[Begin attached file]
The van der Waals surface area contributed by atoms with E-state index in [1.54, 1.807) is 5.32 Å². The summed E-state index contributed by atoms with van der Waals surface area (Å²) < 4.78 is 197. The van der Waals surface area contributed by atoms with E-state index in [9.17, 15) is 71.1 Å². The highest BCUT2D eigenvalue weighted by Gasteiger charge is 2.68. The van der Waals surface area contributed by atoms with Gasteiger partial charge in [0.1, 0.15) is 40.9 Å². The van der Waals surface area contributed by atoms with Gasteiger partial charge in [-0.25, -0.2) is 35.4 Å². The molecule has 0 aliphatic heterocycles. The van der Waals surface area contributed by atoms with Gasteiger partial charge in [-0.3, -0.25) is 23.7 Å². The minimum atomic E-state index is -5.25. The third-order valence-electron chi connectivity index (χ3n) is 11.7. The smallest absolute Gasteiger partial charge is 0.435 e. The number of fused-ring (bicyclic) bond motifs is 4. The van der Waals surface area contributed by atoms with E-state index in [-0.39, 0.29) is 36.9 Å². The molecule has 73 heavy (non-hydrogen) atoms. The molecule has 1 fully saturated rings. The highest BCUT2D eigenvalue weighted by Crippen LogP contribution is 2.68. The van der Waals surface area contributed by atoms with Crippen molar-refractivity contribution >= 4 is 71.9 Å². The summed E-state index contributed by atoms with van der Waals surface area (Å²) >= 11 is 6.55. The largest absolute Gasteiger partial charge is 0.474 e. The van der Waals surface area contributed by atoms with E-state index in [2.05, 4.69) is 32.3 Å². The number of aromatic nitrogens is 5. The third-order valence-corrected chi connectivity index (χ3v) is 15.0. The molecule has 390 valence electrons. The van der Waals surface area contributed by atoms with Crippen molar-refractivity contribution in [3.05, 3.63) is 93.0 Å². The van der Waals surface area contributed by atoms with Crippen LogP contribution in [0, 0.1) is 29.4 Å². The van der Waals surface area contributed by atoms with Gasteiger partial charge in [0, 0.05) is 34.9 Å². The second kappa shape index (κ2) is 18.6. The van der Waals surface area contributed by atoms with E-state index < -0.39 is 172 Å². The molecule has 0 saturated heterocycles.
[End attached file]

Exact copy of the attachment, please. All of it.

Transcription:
The van der Waals surface area contributed by atoms with E-state index in [1.54, 1.807) is 5.32 Å². The summed E-state index contributed by atoms with van der Waals surface area (Å²) < 4.78 is 197. The van der Waals surface area contributed by atoms with E-state index in [9.17, 15) is 71.1 Å². The highest BCUT2D eigenvalue weighted by Gasteiger charge is 2.68. The van der Waals surface area contributed by atoms with Gasteiger partial charge in [0.1, 0.15) is 40.9 Å². The van der Waals surface area contributed by atoms with Gasteiger partial charge in [-0.25, -0.2) is 35.4 Å². The molecule has 0 aliphatic heterocycles. The van der Waals surface area contributed by atoms with Gasteiger partial charge in [-0.3, -0.25) is 23.7 Å². The minimum atomic E-state index is -5.25. The third-order valence-electron chi connectivity index (χ3n) is 11.7. The smallest absolute Gasteiger partial charge is 0.435 e. The number of fused-ring (bicyclic) bond motifs is 4. The van der Waals surface area contributed by atoms with E-state index in [-0.39, 0.29) is 36.9 Å². The molecule has 73 heavy (non-hydrogen) atoms. The molecule has 1 fully saturated rings. The highest BCUT2D eigenvalue weighted by Crippen LogP contribution is 2.68. The van der Waals surface area contributed by atoms with Crippen molar-refractivity contribution >= 4 is 71.9 Å². The summed E-state index contributed by atoms with van der Waals surface area (Å²) >= 11 is 6.55. The largest absolute Gasteiger partial charge is 0.474 e. The van der Waals surface area contributed by atoms with E-state index in [2.05, 4.69) is 32.3 Å². The number of aromatic nitrogens is 5. The third-order valence-corrected chi connectivity index (χ3v) is 15.0. The molecule has 390 valence electrons. The van der Waals surface area contributed by atoms with Crippen molar-refractivity contribution in [3.05, 3.63) is 93.0 Å². The van der Waals surface area contributed by atoms with Crippen LogP contribution in [0, 0.1) is 29.4 Å². The van der Waals surface area contributed by atoms with Gasteiger partial charge in [0, 0.05) is 34.9 Å². The second kappa shape index (κ2) is 18.6. The van der Waals surface area contributed by atoms with E-state index < -0.39 is 172 Å². The molecule has 0 saturated heterocycles.